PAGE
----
Here's What You Need To Remember: Before Japan surrendered, USS Batfish would do seven war patrols, sinking 14 enemy vessels, almost 38,000 tons of shipping.
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She was a sleek, efficient, deadly killer, a home to six officers and 60 enlisted men, and a holy terror to the enemy. She was a fleet submarine, and she was called Batfish.
She was not among the record-holding American boats in total tonnage or number of ships sunk, but the submarine force of Imperial Japan had reason to fear her. For Batfish was one of only two Allied boats with the distinction of sinking three enemy submarines. Her only competition came from Great Britain’s HMS Upholder, which sank three Axis boats in the Mediterranean, part of almost 130,000 tons of German and Italian shipping she sent to the bottom.
Oddly, Batfish’s first encounter with a hostile vessel was also with a submarine, this time a presumed German U-boat in the Atlantic, not long after her commissioning. The German fired two torpedoes at her, but both missed entirely. Engine room crewman Tex Davis remembers the occasion vividly, especially three commands in quick succession from the skipper of Batfish: “Battle stations, fire 9 and 10, and dive.”
“It was all over,” says Tex, “before I could even get to my battle station.” Today, surviving Batfish crewmen suspect that they may have sunk still another submarine on that day, but no official confirmation of the German sub was ever received.
Sadly, Batfish’s only rival—Upholder—disappeared with all hands on her 25th sortie from embattled Malta, victim of an Axis mine or surface escort, but Batfish had better luck. Today she lies quietly on the lawn outside the World War II Museum in Muskogee, Oklahoma, basking in the sun, dreaming, maybe, of other days. Some of her old crew visit her from time to time, and the public goes aboard her and wanders through her compartments, sometimes wondering aloud how so many men could live and fight in such a tiny, cramped space for weeks on end.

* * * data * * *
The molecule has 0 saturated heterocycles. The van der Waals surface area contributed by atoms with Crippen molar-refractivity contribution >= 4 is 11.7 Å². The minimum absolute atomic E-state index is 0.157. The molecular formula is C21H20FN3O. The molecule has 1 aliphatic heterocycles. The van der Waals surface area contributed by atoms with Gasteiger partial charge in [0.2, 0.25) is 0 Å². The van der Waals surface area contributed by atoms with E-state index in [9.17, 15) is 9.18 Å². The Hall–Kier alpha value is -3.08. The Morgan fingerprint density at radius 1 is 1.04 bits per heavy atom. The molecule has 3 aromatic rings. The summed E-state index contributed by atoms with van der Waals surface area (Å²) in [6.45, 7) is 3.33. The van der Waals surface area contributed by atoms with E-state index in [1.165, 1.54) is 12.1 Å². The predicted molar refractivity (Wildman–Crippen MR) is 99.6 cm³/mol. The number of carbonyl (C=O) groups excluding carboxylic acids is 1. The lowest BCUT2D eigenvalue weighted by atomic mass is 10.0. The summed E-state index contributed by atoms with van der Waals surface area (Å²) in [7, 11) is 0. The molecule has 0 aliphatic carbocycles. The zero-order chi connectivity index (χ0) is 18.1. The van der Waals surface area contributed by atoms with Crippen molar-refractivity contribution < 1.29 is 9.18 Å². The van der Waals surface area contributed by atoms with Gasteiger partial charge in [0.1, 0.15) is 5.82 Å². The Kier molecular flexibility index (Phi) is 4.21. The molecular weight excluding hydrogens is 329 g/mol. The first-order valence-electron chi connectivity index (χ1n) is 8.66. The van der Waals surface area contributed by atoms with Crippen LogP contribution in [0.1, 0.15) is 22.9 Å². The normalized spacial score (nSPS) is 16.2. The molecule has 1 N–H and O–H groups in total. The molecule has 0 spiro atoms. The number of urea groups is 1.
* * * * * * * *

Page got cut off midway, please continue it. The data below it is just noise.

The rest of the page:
In fact, her crew quickly got used to their cramped quarters: “It was,” says signalman Jim Callanan, “like being in my own living room.” And by the standards of World War II Batfish was not tiny at all. She was state-of-the-art for those far-off days, a diesel-electric submarine of the Balao class, just over 300 feet long, displacing some 1,800 tons surfaced and about 2,400 submerged. She was capable of just over 20 knots on the surface, using all four of her diesel engines. She could do almost nine knots submerged for short periods, and her 10 21-inch torpedo tubes gave her a mighty punch. She carried 24 torpedoes, each of which would run at 45 knots over about 4,500 yards; they could also be set to run at 31 knots, extending their range to some 9,000 yards.
In addition to her sonar and radar, Batfish also carried a unique piece of equipment called a bathythermograph, which measured the thermal layers of the deep sea. These layers, made up of water of differing temperatures, distorted and deflected sound, and so provided a refuge for submarines, places in which to hide from the deadly tentacles of a destroyer’s sonar search. Properly used, it could also help the boat find a spot from which her own “ears” could reach out extraordinary distances to locate an enemy.
Batfish mounted a 4-inch deck gun plus antiaircraft weapons—one 40mm and one 20mm—and later in her career she would be fitted with still another light cannon of each caliber. And she carried radar, two sets in fact, much more efficient equipment than that installed in her Japanese rivals, as time would prove.
One radar set scanned the vastness of the sky for aircraft, generally hostile in her operational area. It would efficiently warn of the presence of an aircraft somewhere within the set’s range, but could not pinpoint its direction. On the other hand, the surface-search radar would reach far out to tell the direction of a vessel on the surface. It could give the radar men a bearing on anything the set saw, and it could be used when the submarine was slightly submerged. These radars were the key to surviving in her operational area, the extremely perilous waters off Japan, the Philippines, and Formosa.